Sir Mark Potter: Family courts should be open to the press - Press Gazette

Sir Mark Potter: Family courts should be open to the press

Courts which decide whether children should be taken away from their parents should be opened up to the press, Sir Mark Potter, President of the Family Division of the High Court, said today.

Opening the courts would dispel criticism of “secret justice” in care cases, he told The Times.

Some private hearings which divided assets between divorcing couples might also be opened up to public scrutiny, at the judge’s discretion, he told the newspaper.

More open justice would help dispel some of the “myths and inaccuracies” surrounding the family courts, Sir Mark said, adding: “It is my firm belief that when people see these cases in action, and the extreme care with which they are dealt – and the fact that so much of what is said comes from interested and disgruntled parties not reporting the matter objectively – it can do nothing but good for the system.”

Justice Secretary Jack Straw hinted at changes to the family courts system in his Labour Conference speech last month, when he said: “In the very sensitive area of the family courts, I think we can shed more light whilst preserving the imperative of the welfare of the child.”

The reforms are likely to maintain the rules protecting the identity of children dealt with by the courts.

Some parents dealt with by the family courts complain about a perceived lack of accountability and transparency in the system.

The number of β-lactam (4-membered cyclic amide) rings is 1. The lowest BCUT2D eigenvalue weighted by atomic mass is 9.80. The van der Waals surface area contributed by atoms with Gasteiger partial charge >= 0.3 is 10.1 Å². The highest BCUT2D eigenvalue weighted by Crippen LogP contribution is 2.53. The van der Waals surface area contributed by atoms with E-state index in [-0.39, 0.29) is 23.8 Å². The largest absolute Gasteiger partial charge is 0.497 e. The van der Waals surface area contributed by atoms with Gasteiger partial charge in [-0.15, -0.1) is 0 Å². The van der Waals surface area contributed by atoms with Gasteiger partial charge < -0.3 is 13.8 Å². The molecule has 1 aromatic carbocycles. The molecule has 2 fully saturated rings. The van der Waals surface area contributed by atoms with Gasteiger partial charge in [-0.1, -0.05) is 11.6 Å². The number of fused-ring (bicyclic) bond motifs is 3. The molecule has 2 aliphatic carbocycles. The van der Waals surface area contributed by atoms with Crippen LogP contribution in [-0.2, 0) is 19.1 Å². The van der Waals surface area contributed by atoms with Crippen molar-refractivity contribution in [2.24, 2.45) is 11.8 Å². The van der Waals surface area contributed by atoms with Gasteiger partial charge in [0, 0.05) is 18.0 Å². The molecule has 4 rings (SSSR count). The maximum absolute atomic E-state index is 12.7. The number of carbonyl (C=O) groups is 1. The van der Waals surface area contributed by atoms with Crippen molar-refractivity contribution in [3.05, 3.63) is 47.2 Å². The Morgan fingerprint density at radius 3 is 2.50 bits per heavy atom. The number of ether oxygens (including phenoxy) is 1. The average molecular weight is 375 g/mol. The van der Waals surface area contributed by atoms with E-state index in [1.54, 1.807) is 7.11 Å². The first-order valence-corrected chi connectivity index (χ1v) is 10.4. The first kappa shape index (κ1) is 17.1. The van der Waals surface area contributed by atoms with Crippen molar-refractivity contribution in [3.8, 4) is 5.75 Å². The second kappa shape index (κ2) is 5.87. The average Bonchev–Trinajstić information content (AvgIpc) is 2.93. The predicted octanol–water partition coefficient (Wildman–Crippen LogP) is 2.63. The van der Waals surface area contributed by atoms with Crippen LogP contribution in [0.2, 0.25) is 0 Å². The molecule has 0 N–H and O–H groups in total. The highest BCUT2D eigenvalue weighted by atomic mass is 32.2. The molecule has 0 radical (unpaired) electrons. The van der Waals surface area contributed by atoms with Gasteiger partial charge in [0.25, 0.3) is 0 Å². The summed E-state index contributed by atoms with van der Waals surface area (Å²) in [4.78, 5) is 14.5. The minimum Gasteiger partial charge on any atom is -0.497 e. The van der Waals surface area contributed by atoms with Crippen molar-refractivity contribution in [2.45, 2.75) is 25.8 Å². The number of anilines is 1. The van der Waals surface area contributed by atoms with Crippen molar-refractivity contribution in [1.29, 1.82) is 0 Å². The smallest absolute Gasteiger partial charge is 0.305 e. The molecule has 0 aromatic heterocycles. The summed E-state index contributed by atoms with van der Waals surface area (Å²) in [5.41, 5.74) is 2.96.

A Ministry of Justice spokesman said: “Last year, we consulted on improving the openness of family courts.

“We will publish our response once we have fully considered the findings.

“This is an important and complex area of policy about which people have strong views. We must ensure we get it right.”

Sir Mark’s comments reflect the view of many Family Division judges that secrecy is damaging the standing of the courts, and allowing allegations about one-sidedness and unaccountability to go unchallenged.

But in June last year, in one of his last moves before he lost his post when Gordon Brown became Prime Minister, the then Justice Secretary, Lord Falconer, ditched proposals to give the media the right to attend family courts, following opposition from organisations representing children.

The idea was initially floated by the Government in 2006 as a way of putting a stop to claims that the courts were secretive, particularly in cases in which children were taken into care or custody was granted to one parent.

But a consultation exercise revealed strong opposition from organisations such as the NSPCC, the Children’s Commissioner and lawyers representing children, as well as 200 young people who took part. Their message was that having reporters in court would increase anxiety for children and parents.

The Times, which has been calling for greater openness in the family courts, said in an editorial today that its campaign “stems from the belief that some social workers are too quick to jump to conclusions about parents, and that grievous miscarriages of justice are occurring because professionals can operate without scrutiny in closed courts.

“Gagging orders and reporting restrictions mean that cases do not come to light unless judges choose to make their judgments public.

“It should be quite possible, as Sir Mark Potter argues, to hold professionals to account while also preserving the anonymity of children. There is no reason to increase the suffering of innocent children by dragging their names into the public domain.”

The newspaper added: “Child protection is fraught with difficulty. Judges and social workers operate in a minefield of emotion and complexity. Many do an excellent job. It is clear that some children are at risk from family members and they need protection. But the removal of children from their parents has consequences for all of society. The statistics on children taken into care – their life chances – make grim reading.

“The public which funds the child protection system has a right to expect it to be accountable, and transparent. Sir Mark’s words are an important step in this direction.”